Feb 13, 2017
Jodie asks her husband’s grandmother, Marlys, about moving to Australia, pregnant, and becoming a new mother. At the time, her husband had started a new job and was extremely busy. Where they lived, they had no family support.
It may have been decades ago, but it’s a familiar story for so many women:
Feeling “totally abandoned.”
The overwhelming changes – to your body, to yourself, to your relationship with the baby’s father.
That sense that you just don’t know what you’re doing. That you’re struggling. That doubt in the life you have chosen.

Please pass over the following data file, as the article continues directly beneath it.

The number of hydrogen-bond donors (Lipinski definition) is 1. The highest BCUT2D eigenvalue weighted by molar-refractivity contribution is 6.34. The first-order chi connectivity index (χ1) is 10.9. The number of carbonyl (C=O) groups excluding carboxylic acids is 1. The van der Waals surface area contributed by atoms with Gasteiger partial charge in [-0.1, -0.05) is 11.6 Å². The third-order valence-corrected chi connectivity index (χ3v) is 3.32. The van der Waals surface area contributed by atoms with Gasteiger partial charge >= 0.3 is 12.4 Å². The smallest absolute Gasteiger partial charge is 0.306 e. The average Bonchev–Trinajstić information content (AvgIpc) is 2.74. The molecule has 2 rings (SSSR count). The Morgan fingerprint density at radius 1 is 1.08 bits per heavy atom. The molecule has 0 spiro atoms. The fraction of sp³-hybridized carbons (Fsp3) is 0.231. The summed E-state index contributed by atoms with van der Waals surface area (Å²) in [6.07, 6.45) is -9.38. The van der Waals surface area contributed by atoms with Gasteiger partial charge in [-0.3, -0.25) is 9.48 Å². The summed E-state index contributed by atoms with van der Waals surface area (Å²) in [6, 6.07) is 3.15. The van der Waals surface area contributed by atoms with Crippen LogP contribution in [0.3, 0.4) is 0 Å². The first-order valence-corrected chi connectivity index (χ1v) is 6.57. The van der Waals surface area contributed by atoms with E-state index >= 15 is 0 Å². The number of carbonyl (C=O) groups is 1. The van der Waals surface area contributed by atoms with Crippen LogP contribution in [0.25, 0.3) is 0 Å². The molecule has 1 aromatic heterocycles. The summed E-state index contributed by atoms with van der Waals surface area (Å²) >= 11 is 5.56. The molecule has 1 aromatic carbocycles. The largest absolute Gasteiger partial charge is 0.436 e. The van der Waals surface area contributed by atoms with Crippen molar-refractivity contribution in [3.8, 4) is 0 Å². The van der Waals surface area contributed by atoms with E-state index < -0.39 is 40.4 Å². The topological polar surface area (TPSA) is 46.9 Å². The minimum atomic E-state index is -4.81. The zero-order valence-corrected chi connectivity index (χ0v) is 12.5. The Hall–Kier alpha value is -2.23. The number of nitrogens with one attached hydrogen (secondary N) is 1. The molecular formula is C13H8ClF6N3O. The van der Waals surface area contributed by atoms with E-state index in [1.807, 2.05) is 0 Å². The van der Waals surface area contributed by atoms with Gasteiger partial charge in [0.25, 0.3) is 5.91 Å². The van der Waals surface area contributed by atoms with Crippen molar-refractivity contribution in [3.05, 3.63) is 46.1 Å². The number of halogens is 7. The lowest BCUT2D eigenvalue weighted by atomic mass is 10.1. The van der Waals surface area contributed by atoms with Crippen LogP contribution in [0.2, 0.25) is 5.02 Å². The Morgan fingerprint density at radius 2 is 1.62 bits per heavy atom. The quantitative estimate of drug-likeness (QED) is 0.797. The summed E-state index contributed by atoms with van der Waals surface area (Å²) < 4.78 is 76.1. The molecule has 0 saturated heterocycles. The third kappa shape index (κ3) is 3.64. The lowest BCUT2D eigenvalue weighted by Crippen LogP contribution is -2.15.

“A time of great crisis.”
“Everything around me had crashed.”
“Looking back, I wonder how I managed. Somehow you got through it.”
Then there’s learning to breastfeed, learning to bathe the baby. There’s feeling helpless, feeling “like a cow.”
There’s the feeling that being a mother should come naturally, and a sense of failure to feeling like you don’t know what you’re doing.
“I’ve got one job right now, and I can’t do it.”
Amidst all that baby sweetness, learning to parent can be really really tough. Especially if, like Marlys, you have what we now know to be post-natal depression.